Since HDL has been demonstrated to facilitate lipid and cholesterol efflux in macrophages, we sought to determine whether HDL has similar effect on lipid efflux from RPE cells. RPE cells were cultured in Transwell plates and fed 14
C‐DHA labelled bovine POS in the apical chambers in the presence or absence of purified lipoproteins added to the bottom media. Lipoprotein acceptors included LDL (100 µg/ml), HDL (100 µg/ml), and LDL+HDL (50 µg/ml each). After 36 hours 14
C in basal media was determined by liquid scintillation counting. As shown in figure 1, total 14
C in basal media was significantly increased by HDL (p
0.0027, two tailed t
test). HDL stimulated basal 14
C labelled lipid efflux 1.9‐fold compared to no lipoprotein acceptor. LDL did not significantly increase basal efflux of 14
C labelled lipids (p
0.4293, two tailed t
test). When LDL and HDL were present together, stimulation of 14
C labelled lipid efflux was about half that of HDL alone (1.4‐fold), although this was not significantly different from the control (p
0.0719, two tailed t
In order to determine whether basally effuxed 14C labelled lipids associated with lipoproteins, like samples were combined and lipoproteins were purified from basal media by ultracentrifugation at a density of 1.21 g/ml. The amount of 14C in the d<1.21 g/ml density fraction for each sample was determined by liquid scintillation and is given in table 1.
Table 114C labelled lipid associated with lipoprotein
HDL bound about 14‐fold more 14C labelled lipids than did LDL. When both LDL and HDL were present, 14C in the d<1.21 g/ml fraction was intermediate to the amount when either HDL or LDL were present alone. In the absence of added lipoproteins, control media had low, but measurable, levels of radioactivity in the d<1.21 g/ml fraction. The ultracentrifuged media lipoprotein fractions were resolved by non‐denaturing PAGE (fig 2). The Coomassie stained components observed in HDL (fig 2, lane 3) and LDL (fig 2, lane 4) are typical lipoprotein profiles expected of pure LDL and HDL. For purposes of comparison control basal medium (fig 2, lane 1) and purified plasma lipoprotein (fig 2, lane 2) profiles are also shown.
Figure 2Repurification of HDL and LDL following incubation with RPE cells fed 14C labelled POS. Shown are Coomassie stained gel lanes containing samples: control medium (lane 1), purified plasma lipoproteins (lane 2), repurified HDL (lane 3), (more ...)
The distribution of 14C labelled lipids among the lipoproteins in HDL and LDL samples was determined. Gel lanes (fig 2, lanes 3 and 4) were fractionated and counted. As shown in figure 3, radioactivity was confined to the lipoproteins present in each sample: HDL (1783 cpm), LDL (266 cpm). HDL+LDL was separated on another gel (not shown) and yielded 966 cpm in the HDL band and 380 cpm in the LDL band. Again, HDL was a better acceptor (sixfold to sevenfold) than LDL when tested as a pure lipoprotein and in plasma. When purified LDL and HDL were combined, HDL exhibited a twofold to threefold higher affinity for basally effluxed 14C labelled lipids.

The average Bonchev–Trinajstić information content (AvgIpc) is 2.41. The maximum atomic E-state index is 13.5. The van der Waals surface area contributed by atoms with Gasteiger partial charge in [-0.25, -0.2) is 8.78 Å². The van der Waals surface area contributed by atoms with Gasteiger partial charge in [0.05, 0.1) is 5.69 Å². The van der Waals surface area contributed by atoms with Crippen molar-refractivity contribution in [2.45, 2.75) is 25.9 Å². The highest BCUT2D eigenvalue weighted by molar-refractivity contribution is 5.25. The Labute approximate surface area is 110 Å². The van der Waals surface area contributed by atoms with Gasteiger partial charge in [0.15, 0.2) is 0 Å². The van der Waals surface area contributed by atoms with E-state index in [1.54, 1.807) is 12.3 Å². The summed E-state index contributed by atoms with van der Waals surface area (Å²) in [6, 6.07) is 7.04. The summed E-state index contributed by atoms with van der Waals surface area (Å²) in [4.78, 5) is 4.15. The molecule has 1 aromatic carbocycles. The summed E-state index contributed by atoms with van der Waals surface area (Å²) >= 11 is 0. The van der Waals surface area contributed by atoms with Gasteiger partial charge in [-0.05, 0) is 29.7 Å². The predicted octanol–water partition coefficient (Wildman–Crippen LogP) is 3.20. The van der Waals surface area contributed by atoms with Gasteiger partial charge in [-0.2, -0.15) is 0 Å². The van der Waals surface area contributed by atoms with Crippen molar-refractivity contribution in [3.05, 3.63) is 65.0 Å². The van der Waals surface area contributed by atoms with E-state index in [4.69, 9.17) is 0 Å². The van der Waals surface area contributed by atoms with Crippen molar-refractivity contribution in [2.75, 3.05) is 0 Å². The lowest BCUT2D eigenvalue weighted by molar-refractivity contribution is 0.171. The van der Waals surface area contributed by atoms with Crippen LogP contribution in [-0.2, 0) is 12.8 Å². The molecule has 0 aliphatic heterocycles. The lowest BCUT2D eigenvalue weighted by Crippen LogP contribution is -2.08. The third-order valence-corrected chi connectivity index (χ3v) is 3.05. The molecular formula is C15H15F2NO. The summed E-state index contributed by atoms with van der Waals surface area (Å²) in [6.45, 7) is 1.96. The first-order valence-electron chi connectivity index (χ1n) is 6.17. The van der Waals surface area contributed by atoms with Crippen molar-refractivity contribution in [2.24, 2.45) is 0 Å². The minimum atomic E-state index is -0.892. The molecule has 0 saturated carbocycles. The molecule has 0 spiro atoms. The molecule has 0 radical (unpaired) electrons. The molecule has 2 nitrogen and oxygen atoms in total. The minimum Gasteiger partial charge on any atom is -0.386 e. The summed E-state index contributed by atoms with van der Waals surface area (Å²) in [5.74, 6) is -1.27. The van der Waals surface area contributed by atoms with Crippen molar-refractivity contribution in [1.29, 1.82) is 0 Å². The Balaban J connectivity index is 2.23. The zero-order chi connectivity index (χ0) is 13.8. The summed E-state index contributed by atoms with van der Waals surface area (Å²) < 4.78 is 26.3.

Figure 3Distribution of radioactivity in repurified lipoproteins. Polyacrylamide gel lanes were fractionated from the top (fraction 1) to the bottom (fraction 28). 14C was quantified by liquid scintillation counting. Coomassie blue stained fractions (more ...)
Lipids were extracted from the HDL fraction, purified as above, and partially purified by one dimensional TLC. As shown in figure 4 several lipid spots could be identified. Most of the 14C label was in phosphatidyl choline (PC) and cholesterol (C), with lesser amounts in phosphatidyl inosotol (PI), phosphatidyl ethanolamine (PE), triglycerides (TG) and cholesterol esters (CE) (table 2). The remaining 14C label was in a dozen other, as yet unidentified, spots.
Figure 4TLC separation and identification of some lipids bound to HDL. Following incubation with RPE cells fed 14C labelled POS, HDL bound lipids were extracted and separated by TLC (bottom of plate at the left). Standards for pure phosphatidyl (more ...)
Table 214C labelled lipid bound to HDC
As a first step in determining which HDL fraction was the most potent stimulator of 14C labelled lipid efflux, we fractionated plasma HDL (1.063<d<1.210) by ultracentrifugation in a continuous KBr density gradient. Ten HDL fractions ranging in density (1.07–1.18 g/ml) and particle size (6–11 nm, Stoke's diameter) (fig 5) were tested in equivalent protein concentrations (100 µg/ml). All HDL fractions stimulated basal efflux of 14C labelled lipids more than twofold (p<0.0005, t test) (fig 6). In addition, all HDL fractions bound effluxed 14C labelled lipids (not shown).
As a first step in identifying the components of HDL necessary and sufficient for stimulating basal efflux of 14
C labelled lipids, an artificial HDL, consisting of purified apoA‐I, cholesterol, and DMPC, was synthesised as described in Methods. Purified artificial HDL (apoA‐I vesicles), average Stoke's diameter of 10 nm, is shown in figure 7, fractions 44–49. The ability of purified apoA‐I and apoA‐I vesicles (fractions 44–49), to stimulate basal 14
C labelled lipid efflux was tested. Both purified apoA‐I and apoA‐I vesicles stimulated 14
C labelled lipid efflux by about 1.5‐fold to 2‐fold (p
0.0079, Mann‐Whitney test) (fig 8).
Figure 7Purification of synthetic HDL (apoA‐I vesicles). Discrete lipid particles from sodium cholate dispersions of DMPC, cholesterol, and apo A‐I were purified by FPLC and fractions were analysed by non‐denaturing PAGE (more ...)